The legal fight between Sun and Microsoft may impede the future viability of Java as a cross-platform development language, analysts say.
"At issue here is who is in control of the Java standard," said Ron Rappaport, an analyst with Zona Research. "If Sun is in control, it will make sure that there is only one flavor of Java out there. Otherwise, there are bound to be different flavors."
Rappaport added that as the Sun lawsuit drags on, developers may be influenced by press releases and industry reports rather than the inherent technological value of Java.
"The longer the suit, the more developers will be in flux about Java as a development language," he noted. "The lawsuit has become the PR firm of the 90s, and Sun sees this as a way to keep Java in the spotlight. A long court battle, however, will dilute Sun's message."
The dispute between Microsoft and Sun is being waged just as the Java market is poised to reach critical mass. In a report released yesterday, Zona predicted that the market for Java software will total more than $58 million in 1997 and will triple by the year 2000, reaching nearly $180 million.
The bulk of that spending will be on application development and content creation technology, the report said.
Zona added that in the next two years, 97 percent of corporations will be using Java for server-based applications, according its survey of more than 275 medium and large corporations for the report, entitled "Java: Markets, Opportunities, and Trends."
"We found that the opportunities for Java on the server will exceed the opportunity for client-based Java," said Rappaport. "The opportunity is based on Java's inherent character and a tendency to view client-side Java as eye candy."
Ted Schadler, an analyst with Forrester Research concurred. "Sun just shot itself in the foot [by suing Microsoft]," he said. If developers now ask, 'Should we trust Java,' the answer is no. Wait until this whole thing shakes itself out."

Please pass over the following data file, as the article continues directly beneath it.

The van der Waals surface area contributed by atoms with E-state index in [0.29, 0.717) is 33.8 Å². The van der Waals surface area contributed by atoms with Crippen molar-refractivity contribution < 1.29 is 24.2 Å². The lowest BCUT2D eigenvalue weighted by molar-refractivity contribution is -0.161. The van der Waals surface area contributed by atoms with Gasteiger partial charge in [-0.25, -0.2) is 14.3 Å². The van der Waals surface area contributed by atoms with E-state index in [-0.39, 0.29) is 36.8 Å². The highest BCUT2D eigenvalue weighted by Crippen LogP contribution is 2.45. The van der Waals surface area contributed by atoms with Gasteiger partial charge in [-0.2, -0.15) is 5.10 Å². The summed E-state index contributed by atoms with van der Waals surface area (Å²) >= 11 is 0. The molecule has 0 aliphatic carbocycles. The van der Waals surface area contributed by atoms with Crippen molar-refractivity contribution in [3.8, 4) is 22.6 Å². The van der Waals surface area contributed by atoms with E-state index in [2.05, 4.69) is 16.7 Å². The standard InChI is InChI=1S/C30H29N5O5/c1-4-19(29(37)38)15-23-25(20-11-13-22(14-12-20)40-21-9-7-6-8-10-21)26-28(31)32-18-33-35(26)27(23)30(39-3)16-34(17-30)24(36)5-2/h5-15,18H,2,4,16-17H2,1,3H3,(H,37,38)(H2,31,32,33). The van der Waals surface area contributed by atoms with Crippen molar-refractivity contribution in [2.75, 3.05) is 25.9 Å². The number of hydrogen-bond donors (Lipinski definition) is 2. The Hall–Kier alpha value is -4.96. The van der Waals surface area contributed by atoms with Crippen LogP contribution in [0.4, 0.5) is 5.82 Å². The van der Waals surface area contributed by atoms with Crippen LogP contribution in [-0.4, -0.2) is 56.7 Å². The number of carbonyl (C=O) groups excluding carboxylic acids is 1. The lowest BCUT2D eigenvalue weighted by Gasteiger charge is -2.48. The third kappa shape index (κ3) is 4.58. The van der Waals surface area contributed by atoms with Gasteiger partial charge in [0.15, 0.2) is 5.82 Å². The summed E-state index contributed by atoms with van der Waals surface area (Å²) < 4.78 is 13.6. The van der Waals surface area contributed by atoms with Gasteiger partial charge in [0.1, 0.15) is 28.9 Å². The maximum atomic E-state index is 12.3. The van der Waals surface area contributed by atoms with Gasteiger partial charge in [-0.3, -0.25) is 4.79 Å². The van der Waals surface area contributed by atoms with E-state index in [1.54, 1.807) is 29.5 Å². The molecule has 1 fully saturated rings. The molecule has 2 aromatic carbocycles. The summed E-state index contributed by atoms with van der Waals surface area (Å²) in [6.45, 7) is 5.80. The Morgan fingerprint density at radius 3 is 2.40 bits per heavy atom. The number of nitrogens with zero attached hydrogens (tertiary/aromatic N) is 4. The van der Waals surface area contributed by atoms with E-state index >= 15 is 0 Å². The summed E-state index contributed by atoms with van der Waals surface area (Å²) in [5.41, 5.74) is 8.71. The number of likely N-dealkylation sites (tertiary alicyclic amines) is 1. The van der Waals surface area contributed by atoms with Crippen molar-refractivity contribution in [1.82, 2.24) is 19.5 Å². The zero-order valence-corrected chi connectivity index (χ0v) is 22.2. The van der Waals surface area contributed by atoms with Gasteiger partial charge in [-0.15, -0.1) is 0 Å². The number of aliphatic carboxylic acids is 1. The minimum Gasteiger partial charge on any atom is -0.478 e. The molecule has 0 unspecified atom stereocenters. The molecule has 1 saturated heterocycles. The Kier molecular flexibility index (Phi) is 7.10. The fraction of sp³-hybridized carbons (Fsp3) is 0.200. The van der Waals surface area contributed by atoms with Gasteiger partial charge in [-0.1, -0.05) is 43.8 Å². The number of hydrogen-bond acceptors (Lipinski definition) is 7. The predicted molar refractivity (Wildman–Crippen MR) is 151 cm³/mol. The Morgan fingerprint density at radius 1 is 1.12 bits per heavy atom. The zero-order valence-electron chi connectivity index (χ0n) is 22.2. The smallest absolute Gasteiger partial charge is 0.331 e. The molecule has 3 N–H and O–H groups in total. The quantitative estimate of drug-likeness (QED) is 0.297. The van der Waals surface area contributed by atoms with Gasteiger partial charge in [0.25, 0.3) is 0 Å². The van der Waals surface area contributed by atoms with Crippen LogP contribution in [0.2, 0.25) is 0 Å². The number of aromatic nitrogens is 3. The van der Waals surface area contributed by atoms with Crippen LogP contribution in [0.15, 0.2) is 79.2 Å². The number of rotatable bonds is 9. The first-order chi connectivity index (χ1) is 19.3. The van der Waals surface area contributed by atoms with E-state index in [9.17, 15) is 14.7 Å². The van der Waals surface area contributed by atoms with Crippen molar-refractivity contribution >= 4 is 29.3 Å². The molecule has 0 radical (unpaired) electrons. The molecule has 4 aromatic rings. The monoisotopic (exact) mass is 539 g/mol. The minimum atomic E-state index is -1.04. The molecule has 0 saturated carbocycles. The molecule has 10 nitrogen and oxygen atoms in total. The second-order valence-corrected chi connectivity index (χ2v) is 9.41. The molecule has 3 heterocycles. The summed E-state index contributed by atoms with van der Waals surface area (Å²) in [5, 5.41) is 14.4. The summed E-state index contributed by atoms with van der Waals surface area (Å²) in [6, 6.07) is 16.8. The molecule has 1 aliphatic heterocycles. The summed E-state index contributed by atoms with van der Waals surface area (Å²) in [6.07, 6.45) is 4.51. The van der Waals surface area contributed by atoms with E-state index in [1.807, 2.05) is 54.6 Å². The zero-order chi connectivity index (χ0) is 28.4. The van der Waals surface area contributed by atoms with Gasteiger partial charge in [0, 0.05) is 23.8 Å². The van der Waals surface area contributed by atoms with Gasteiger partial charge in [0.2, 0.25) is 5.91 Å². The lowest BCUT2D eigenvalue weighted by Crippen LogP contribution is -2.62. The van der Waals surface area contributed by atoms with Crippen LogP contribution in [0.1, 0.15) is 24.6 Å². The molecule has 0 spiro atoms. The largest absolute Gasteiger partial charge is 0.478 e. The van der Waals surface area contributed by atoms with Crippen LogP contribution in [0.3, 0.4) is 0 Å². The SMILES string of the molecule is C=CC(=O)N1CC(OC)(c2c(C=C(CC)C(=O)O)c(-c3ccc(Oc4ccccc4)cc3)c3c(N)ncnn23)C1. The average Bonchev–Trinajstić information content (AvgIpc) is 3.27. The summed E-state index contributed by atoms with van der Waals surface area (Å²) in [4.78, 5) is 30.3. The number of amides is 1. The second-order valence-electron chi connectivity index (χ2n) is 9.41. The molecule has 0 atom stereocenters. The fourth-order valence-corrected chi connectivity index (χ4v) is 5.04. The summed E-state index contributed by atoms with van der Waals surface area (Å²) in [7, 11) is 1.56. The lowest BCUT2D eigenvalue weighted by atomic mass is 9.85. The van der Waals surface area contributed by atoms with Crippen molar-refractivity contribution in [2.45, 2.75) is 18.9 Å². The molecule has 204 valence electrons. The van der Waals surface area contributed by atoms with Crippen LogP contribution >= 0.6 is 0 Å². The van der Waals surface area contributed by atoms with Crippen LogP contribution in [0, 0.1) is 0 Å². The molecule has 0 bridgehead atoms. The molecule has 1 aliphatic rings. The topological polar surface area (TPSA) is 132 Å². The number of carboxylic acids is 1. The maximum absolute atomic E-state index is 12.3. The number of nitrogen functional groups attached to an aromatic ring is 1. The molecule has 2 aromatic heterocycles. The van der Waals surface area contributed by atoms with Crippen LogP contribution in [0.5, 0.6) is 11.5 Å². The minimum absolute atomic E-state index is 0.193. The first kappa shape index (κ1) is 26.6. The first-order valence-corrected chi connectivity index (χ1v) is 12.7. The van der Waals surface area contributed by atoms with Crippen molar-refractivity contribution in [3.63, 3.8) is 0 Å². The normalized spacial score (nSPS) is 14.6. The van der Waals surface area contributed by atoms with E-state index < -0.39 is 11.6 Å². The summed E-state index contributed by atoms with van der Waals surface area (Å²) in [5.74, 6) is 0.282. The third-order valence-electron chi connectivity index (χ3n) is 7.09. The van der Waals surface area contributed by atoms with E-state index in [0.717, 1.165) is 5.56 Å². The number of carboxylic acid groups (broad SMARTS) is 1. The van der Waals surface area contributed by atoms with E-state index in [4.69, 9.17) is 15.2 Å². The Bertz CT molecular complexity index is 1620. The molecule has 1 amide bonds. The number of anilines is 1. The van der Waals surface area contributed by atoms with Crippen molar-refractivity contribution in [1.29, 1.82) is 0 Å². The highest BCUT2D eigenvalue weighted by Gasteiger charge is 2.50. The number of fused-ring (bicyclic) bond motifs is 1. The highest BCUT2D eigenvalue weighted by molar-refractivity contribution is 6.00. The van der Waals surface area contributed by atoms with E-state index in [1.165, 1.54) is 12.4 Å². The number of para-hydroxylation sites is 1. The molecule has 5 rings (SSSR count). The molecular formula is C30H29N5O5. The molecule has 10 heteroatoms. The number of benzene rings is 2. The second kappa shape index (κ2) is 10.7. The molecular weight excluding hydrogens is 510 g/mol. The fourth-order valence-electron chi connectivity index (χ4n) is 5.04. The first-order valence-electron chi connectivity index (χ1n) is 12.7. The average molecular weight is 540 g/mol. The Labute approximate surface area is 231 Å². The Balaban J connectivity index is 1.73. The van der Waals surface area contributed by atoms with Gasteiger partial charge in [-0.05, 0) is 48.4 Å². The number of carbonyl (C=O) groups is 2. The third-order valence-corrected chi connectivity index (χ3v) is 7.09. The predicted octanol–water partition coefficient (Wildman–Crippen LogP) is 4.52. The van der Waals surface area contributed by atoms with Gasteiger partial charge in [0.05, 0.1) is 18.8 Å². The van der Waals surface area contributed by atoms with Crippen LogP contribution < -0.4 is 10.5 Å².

Schadler added that Microsoft and Sun are bound to work something out soon because the suit is too damaging to Java and hence the Internet.
Analysts found that there is confusion in the industry as to what Java is: a programming language or an operating system. Rappaport says that Java is not an operating system comparable to UNIX, Windows, or Mac OS.
"There is a key marketing tactic to sell Java as an operating system," adds Rappaport. "Sun [Microsystems] positioned Java as something that can take on Windows. If people believe that then Sun has succeeded in its marketing strategy."
The Zona report defines the Java operating system as "a thin client-specific operating system typically used on a network computer (NC) or Internet appliance that is written in Java as opposed to any other development language."
"Never before has a programming language challenged an operating system," Rappaport said. "If the Java operating system doesn't run on hardware other than NCs, then it can't convincingly challenge Windows."
The report noted that the argument that Java is a cross-platform language has been under considerable scrutiny. Analysts found that vendors, including Microsoft and Netscape Communications, see HTML as the true cross-platform language, even though Java brings features to the table that HTML doesn't.